Singapore: The Politics Of Gut Feelings

2001

Eugene Tan

Singapore’s political scene is livening up in the lead up to the general elections, which are likely to be held in the latter half of 2001. A relatively generous budget, further expansion of the upgrading programme for public housing estates, and plans for limited overseas voting have been unveiled in the past few weeks. The ruling People's Action Party (PAP) has also revealed that it has close to twenty new potential MPs and is now prepared to consider men who are single or divorced, and more women in the corridors of political office. In short, political space seems to be widening. Yet it remains to be seen if this extension of political participation will be sustained once the polls are over.

However, race and religion issues are still seen as sensitive issues to be dealt with carefully. Recent ethnic violence in Indonesia and Malaysia has also reinforced the ruling elites’ position that race and religion are volatile mixes in a sensitive regional environment. On 2 March, Senior Minister Lee Kuan Yew's much-awaited and delayed closed-door dialogue session with Muslim leaders saw a reiteration of the government’s position. He told the Association of Muslim Professionals (AMP, a Malay-Muslim self-help group), Majlis Pusat (the central council for 38 Malay-Muslim cultural bodies) and Malay social leaders that the minority Malay community, comprising about 14 per cent of Singapore's population, has yet to earn the ‘confidence and trust of the younger leaders’. SM Lee stated that the government’s ‘gut feelings’ about the realities of race and religion meant that it ‘must never put the person in a situation where he may face a conflict of loyalties’. As such, race and religion cannot be ignored in deciding suitability for appointments in the security services. Indeed, after 35 years of independence and much-proclaimed success in nation-building, inter-ethnic bonds have yet to reach a stage where ‘inter-communal relations are such that we have trust and confidence between communities in the whole society’.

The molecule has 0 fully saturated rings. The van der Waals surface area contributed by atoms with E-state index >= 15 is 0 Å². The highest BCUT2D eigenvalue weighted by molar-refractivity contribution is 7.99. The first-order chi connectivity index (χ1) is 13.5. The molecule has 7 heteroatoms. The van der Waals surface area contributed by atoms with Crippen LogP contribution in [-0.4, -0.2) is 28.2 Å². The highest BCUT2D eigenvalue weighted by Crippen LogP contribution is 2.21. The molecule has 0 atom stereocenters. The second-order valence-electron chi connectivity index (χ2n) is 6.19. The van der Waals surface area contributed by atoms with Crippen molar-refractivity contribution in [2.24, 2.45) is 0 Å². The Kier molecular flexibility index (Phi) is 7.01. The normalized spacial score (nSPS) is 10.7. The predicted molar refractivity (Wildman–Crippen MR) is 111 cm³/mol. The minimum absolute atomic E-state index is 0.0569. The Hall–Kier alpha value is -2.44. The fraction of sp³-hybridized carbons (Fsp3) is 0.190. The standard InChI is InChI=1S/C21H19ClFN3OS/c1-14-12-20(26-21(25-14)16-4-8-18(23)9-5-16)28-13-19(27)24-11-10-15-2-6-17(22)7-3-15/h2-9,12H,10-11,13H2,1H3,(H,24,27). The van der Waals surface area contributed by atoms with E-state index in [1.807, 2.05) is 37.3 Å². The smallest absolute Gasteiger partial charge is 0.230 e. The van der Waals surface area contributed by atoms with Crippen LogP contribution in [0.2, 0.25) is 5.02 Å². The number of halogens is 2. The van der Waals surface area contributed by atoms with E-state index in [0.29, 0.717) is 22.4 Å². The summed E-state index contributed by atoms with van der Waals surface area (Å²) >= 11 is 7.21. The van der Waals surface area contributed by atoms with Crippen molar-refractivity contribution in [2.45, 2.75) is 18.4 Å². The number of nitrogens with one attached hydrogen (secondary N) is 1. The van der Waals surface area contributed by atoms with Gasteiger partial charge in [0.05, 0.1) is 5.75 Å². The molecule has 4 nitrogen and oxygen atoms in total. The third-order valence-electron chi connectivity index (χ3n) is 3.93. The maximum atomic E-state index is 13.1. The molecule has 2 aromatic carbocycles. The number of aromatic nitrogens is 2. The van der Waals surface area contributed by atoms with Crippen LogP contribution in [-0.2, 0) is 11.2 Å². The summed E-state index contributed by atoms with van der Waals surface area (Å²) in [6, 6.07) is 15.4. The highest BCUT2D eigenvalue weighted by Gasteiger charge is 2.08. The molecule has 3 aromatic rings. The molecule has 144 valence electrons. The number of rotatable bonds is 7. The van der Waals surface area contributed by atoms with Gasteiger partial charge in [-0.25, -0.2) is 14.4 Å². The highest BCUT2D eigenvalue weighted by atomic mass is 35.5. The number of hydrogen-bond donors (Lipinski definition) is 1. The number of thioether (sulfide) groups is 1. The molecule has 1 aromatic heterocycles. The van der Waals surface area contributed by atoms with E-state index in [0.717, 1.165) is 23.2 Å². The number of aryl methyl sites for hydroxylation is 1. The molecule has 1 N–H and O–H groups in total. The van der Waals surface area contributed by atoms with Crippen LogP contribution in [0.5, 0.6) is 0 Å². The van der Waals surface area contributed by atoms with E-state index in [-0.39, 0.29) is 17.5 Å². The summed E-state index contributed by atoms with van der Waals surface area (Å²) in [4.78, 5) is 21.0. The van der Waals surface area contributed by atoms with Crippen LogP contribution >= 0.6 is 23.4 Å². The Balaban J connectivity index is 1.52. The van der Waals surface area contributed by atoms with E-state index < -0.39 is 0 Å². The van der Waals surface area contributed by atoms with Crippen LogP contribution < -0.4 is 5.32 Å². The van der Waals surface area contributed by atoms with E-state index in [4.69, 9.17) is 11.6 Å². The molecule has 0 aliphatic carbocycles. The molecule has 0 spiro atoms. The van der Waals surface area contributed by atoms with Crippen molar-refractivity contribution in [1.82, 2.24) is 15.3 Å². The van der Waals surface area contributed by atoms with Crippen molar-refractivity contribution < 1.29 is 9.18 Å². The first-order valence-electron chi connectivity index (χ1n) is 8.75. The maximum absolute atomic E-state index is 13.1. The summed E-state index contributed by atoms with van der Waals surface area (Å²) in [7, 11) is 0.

SM Lee, while stating that integration is a two-way process, put to the Malay-Muslim groups the stark choices available: support the policy of gradual integration as is currently practised; or differentiate and distance itself from the mainstream of larger society. In this regard, the AMP’s proposal for collective Malay communal leadership is seen as not only challenging the legitimacy of PAP’s Malay MPs but also as being anathema to multi-racialism and meritocracy. Concern was also expressed about segments of the Malay-Muslim community’s emphasis on mosques and madrasahs (religious schools) leading to restrictions on inter-ethnic interaction.

Despite it being a closed-door event, extensive media coverage before and after the 2 March discussion ensured that the message is loud and clear for all. Race, religion, and politics should be left to the enlightened government, and the PAP government’s formula of gradual integration is non-negotiable. Yet the dialogue session left more unanswered questions. For instance, what is the basis for the government’s ‘gut feelings’? Has the majority ethnic Chinese community done its part in seeking to integrate the minority Malays and Indians? After all, integration is a two-way process.

WATCHPOINT: The ruling PAP will pay even closer attention to race and religion issues in the lead-up to and during the general elections. Special efforts will be made to appeal to the voters from the minority races, especially the Malays.

 

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